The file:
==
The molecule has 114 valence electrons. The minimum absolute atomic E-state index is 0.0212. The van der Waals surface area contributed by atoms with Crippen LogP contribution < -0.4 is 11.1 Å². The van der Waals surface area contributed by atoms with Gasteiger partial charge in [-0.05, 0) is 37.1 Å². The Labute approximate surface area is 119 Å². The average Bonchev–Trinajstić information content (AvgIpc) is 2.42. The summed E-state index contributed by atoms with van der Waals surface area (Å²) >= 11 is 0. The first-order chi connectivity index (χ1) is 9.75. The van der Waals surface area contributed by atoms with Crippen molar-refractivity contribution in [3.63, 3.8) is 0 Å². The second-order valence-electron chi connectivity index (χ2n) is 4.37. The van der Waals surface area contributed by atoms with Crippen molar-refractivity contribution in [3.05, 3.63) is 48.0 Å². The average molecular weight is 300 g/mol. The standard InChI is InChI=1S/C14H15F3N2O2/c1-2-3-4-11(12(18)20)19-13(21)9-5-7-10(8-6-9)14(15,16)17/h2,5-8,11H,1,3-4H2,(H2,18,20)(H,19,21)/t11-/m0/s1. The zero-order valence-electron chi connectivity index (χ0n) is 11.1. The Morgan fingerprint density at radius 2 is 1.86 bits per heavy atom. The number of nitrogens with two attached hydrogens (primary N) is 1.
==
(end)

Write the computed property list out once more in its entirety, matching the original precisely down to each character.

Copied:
The molecule has 114 valence electrons. The minimum absolute atomic E-state index is 0.0212. The van der Waals surface area contributed by atoms with Crippen LogP contribution < -0.4 is 11.1 Å². The van der Waals surface area contributed by atoms with Gasteiger partial charge in [-0.05, 0) is 37.1 Å². The Labute approximate surface area is 119 Å². The average Bonchev–Trinajstić information content (AvgIpc) is 2.42. The summed E-state index contributed by atoms with van der Waals surface area (Å²) >= 11 is 0. The first-order chi connectivity index (χ1) is 9.75. The van der Waals surface area contributed by atoms with Crippen molar-refractivity contribution in [3.63, 3.8) is 0 Å². The second-order valence-electron chi connectivity index (χ2n) is 4.37. The van der Waals surface area contributed by atoms with Crippen molar-refractivity contribution in [3.05, 3.63) is 48.0 Å². The average molecular weight is 300 g/mol. The standard InChI is InChI=1S/C14H15F3N2O2/c1-2-3-4-11(12(18)20)19-13(21)9-5-7-10(8-6-9)14(15,16)17/h2,5-8,11H,1,3-4H2,(H2,18,20)(H,19,21)/t11-/m0/s1. The zero-order valence-electron chi connectivity index (χ0n) is 11.1. The Morgan fingerprint density at radius 2 is 1.86 bits per heavy atom. The number of nitrogens with two attached hydrogens (primary N) is 1.